310 Days to go

Categories:Shadow of a Soul:Chapter I

Well it’s been a crazy day. I’ll update this post when I have the time.

Ok here’s the update. It’s a bit late unfortunately :)

This has been a very mentally and physically challenging day. First, let me talk what makes today so important. This is the day before my grand opening. Everything, from website, to trailer, to images, to design, to photos, to press pages, should be completed today; including the press release. I don’t think I’ve talked about the importance of the press release. So let’s start with that one.

I consider a press release to be a beginning and an end in itself. I consider it the only means independent game developers have of getting the word out there. So I’ve always felt it was a make or break thing as far as the marketing side is concerned; it’s probably the only tool at your disposal.

Editors are basically the gatekeepers between gamers and developers. It is, IMHO as an independent developer, very important to get in touch with these folks, because they sure as hell won’t be getting in touch with you. Now, it did cross my mind to go to each and every one of the gaming websites and collect the editors’ emails and stuff, but then it struck me that perhaps that wouldn’t be very professional. As you’d expect, there are folks out there with these contacts; they’ve collected this information and they offer indie companies a boutique press release service, but I’m yet to hear of any press release they’ve sent out being jumped on by the media. So I don’t know, maybe editors only read news from newswires or some other thing, but it didn’t sit well with me, so I knew that if the world was going to learn more about the game, first of all I should use the official channels.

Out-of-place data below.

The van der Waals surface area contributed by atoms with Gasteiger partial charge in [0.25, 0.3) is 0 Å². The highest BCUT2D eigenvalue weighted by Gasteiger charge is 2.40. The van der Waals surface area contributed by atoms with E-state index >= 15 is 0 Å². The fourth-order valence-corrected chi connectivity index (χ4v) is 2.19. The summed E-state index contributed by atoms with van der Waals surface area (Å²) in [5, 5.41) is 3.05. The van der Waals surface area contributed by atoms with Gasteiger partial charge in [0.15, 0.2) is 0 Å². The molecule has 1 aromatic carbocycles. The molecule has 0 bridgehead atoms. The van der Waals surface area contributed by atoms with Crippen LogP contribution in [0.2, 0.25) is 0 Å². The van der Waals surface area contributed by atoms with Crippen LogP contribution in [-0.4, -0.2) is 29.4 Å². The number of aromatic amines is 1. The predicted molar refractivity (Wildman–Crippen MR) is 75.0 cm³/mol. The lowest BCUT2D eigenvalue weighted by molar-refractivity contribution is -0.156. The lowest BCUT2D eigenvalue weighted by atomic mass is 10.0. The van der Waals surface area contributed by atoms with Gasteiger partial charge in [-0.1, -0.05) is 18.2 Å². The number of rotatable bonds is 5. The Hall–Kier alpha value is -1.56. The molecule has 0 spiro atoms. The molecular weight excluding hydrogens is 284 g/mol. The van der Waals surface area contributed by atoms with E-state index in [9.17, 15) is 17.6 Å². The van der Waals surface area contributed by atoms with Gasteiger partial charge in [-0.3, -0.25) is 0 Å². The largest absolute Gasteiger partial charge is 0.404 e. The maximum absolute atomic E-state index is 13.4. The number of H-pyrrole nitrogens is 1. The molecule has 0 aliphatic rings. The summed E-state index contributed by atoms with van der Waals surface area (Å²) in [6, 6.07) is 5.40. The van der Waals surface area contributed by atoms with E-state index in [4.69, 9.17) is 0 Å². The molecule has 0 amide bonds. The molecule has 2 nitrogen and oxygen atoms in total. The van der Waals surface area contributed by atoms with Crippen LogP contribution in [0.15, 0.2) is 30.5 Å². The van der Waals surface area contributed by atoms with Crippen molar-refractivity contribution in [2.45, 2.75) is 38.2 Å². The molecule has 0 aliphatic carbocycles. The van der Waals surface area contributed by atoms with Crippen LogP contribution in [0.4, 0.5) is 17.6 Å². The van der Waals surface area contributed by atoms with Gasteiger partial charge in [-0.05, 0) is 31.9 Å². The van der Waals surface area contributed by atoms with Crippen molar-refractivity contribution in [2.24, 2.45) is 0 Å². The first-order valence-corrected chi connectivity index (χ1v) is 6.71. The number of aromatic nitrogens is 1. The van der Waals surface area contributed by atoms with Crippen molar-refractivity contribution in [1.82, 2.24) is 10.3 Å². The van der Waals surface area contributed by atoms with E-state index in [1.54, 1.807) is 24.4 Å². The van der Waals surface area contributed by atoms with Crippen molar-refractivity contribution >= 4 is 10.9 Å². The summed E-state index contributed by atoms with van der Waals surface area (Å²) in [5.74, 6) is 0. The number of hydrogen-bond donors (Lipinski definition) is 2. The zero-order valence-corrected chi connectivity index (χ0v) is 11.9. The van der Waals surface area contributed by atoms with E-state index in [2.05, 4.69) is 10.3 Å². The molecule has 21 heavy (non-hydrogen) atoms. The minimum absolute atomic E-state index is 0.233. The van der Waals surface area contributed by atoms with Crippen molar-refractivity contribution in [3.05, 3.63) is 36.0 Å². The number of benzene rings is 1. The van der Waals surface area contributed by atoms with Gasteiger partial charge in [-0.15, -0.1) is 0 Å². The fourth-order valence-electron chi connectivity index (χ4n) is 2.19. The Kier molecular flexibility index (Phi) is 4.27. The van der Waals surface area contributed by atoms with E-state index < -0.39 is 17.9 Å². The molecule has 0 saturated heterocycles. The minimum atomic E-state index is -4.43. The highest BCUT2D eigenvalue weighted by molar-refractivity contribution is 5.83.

How to write the press release, how to distribute it, which company to use, just three of the thousands of decisions that had to be made (gross exaggeration but it sounds cool). In the end I decided to go with one of the bigger press release companies. Only time will tell whether or not I was right.

Time has also told me that I’m usually good at what I do. I pay attention, and I do my homework carefully, but, if past experience is anything to go by, this getting-the-word-out thing has been the stage where I tend to fuck up big time. With little money to get the job done, I really didn’t have the luxury of failing, especially on this front.

Another aspect of getting the word out is getting attention. What do I mean by that? Well, working on your game 24×7, enduring thousands of problems, is tough. But the toughest part is the isolation. Especially in my case. Living, as I do, at the top of a mountain away from my parents, friends and any resemblance of a social life, it can get a bit tough (but, just a bit). The isolation that I really feel is that between myself and the people I’m making this game for. The toughest thing about working in isolation is that you don’t get any feedback, praise or criticism, and you have no way of showing off your work.